In the process of doing this work, I got to know not only a number of the local inhabitants, but also of their visitors, including various home helps, the value and importance of which occupation particularly impressed me. Let this poem continue the story :
It may be different now, but our low-paid
Home Helps did much for a while
to keep this nation civilised
and years ago, I talked to one who worked
among these flats, a young woman
who said she was assigned each morning
to attend a White Russian princess.
But before she could gain entry
she had to force her way
through a small dark vestibule
always piled to the ceiling with chairs.
For the aging princess had spent most of the night
stacking them up as a barricade
against malign intruders
with supernatural powers,
she knew were swarming
all around her tiny home.
She would not have slept very much.
Once the young home help
had forced an entry, the princess
would always greet her with arms
wide open, grateful for rescue.
Every night, the old princess was alone with her tormentors. Every morning the home help rescued her, as if for the first time.
And this is not an uncommon story. It was as if the walls of the princess’ flat became porous when she was alone. And those hostile forces came through the walls entirely at will, stealing precious belongings, lifelong companions, links to her past. They were projections of threat, of the loss of adult powers and grasp, unresolved hurts and fears. They were harbingers of death itself.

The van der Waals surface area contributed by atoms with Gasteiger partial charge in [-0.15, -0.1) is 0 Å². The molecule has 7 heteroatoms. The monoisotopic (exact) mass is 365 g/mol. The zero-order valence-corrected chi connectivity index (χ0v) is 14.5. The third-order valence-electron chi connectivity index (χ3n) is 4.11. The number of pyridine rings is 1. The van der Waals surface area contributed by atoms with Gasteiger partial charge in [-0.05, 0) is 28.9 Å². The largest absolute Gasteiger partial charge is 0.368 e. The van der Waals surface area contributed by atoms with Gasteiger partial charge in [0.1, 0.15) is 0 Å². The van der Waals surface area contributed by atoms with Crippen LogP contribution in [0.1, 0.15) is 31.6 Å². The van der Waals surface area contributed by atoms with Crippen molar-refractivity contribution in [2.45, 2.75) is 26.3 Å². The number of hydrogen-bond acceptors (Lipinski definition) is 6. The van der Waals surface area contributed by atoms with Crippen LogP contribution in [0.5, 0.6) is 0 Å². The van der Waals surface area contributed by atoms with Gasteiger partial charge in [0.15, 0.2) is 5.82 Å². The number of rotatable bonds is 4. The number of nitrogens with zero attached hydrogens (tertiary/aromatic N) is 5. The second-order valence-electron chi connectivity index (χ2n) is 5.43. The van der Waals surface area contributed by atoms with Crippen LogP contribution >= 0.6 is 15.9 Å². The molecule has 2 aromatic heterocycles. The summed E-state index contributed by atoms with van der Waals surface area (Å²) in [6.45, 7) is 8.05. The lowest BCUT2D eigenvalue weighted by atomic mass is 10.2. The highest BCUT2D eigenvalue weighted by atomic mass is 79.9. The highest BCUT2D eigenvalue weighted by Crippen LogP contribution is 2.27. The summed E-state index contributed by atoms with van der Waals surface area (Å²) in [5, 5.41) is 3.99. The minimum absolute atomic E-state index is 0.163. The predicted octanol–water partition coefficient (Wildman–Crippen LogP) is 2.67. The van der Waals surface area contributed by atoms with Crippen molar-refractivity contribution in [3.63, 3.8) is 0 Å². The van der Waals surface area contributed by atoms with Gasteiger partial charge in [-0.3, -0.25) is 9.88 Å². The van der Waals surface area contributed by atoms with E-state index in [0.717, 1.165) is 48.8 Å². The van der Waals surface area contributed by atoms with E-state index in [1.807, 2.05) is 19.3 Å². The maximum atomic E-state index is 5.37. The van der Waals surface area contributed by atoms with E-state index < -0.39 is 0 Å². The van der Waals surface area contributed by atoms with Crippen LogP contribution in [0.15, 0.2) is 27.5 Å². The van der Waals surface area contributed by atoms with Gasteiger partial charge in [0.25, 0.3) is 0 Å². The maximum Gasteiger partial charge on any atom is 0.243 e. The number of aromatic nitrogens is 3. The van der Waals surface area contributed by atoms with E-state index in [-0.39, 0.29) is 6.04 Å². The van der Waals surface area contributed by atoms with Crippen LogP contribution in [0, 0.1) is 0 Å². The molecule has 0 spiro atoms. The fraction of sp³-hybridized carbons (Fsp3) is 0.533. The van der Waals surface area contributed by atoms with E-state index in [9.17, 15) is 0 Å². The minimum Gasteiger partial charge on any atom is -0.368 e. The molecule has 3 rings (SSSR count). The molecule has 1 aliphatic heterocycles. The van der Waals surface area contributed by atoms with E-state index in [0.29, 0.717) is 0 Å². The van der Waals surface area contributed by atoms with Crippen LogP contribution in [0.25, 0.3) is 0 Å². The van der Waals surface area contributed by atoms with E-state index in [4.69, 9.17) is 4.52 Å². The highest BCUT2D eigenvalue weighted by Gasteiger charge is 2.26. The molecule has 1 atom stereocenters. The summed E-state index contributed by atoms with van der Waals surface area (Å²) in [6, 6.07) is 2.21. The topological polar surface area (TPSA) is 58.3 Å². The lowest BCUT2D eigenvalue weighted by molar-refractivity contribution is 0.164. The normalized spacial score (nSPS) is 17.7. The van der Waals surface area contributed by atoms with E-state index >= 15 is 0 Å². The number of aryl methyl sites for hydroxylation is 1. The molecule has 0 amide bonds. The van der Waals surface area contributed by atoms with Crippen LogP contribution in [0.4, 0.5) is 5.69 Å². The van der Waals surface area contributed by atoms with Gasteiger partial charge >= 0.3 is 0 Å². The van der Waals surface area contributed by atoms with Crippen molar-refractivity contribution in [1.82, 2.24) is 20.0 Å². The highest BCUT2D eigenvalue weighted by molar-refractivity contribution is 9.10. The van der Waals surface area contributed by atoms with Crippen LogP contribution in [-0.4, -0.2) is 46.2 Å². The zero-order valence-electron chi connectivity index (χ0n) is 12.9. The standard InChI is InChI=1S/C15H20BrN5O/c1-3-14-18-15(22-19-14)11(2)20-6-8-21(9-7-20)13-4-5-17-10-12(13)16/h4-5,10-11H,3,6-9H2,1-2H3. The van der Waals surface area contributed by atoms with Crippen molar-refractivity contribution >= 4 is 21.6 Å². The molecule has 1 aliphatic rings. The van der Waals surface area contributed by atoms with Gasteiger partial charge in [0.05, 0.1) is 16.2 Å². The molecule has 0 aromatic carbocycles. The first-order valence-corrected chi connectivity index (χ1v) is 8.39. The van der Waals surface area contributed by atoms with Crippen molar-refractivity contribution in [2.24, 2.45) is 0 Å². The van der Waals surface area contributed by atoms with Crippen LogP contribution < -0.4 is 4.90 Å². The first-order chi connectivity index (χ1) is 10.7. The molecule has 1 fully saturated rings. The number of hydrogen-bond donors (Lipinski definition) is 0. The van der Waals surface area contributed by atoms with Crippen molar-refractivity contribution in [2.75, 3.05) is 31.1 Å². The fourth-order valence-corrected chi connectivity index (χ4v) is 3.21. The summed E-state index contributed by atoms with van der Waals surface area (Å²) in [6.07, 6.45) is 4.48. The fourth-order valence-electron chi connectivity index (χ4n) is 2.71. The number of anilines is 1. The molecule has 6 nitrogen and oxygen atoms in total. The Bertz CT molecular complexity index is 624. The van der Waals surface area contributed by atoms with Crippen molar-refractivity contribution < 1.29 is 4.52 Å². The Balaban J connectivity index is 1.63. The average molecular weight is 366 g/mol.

So the princess spent all and every night awake and haunted, seeking to strengthen her barricades to keep the Hostile Force at bay. Whatever It was and whoever They were. All her fears. Death itself. The sense of something coming for her, depleting her.
Putin’s invasion of Ukraine is surely rather similar, in some dreadful sense, to that old refugee princess, stuffing her hall with chairs all night, lost in nightmare. She at least wasn’t killing people in order to keep the enemy at bay. For her it was piles of chairs, not piles of bodies and shattered apartment blocks.
But this leads to another thought. Like the old princess, in her small flat in Earl’s Court, Putin is surrounded by Death, but I do believe that, unlike her, he won’t accept that it is reaching for him too. He is sure he is different. Everything that has happened in his life has told him so.
Death is the autocrat’s tool and weapon. And distance and Borders and the deaths of others are what keep the autocrat safe and feeling always different. Death is what happens to others, says the autocrat ; and it is I who wield death.
The autocrat must hold power and have control. The autocrat’s own death is unthinkable because it is not his to control. Therefore he will not die.
So, for a while longer, I believe we are safe from any real prospect of Putin resorting to nuclear weapons. This does not mean that he would hesitate for one moment from killing millions at a stroke, if that would suit his purposes. But the prospect of being killed in the retaliation that would follow, still deters him. For remember, Putin doesn’t do dying, only killing.
But what if, one day, Putin finally accepts that there’s no escape ? That he cannot detach himself from his own mortality ? From the years as they pass and as his manifest decrepitude increases ? The failures as they pile up and leave him isolated and without cover ?
In those moments of realisation, all of humanity will be at risk. All borders could burn. All futures could evaporate.
For if Putin comes to realise he has to die, then what motivation will he have to allow others to outlive him ?
And, in those moments of Putin’s realisation, it is indeed all people everywhere who will be at risk of annihilation – not just those millions of mortal beings living outside the Putin borders, but the millions living within them too, his ‘own’ people, the old and the young.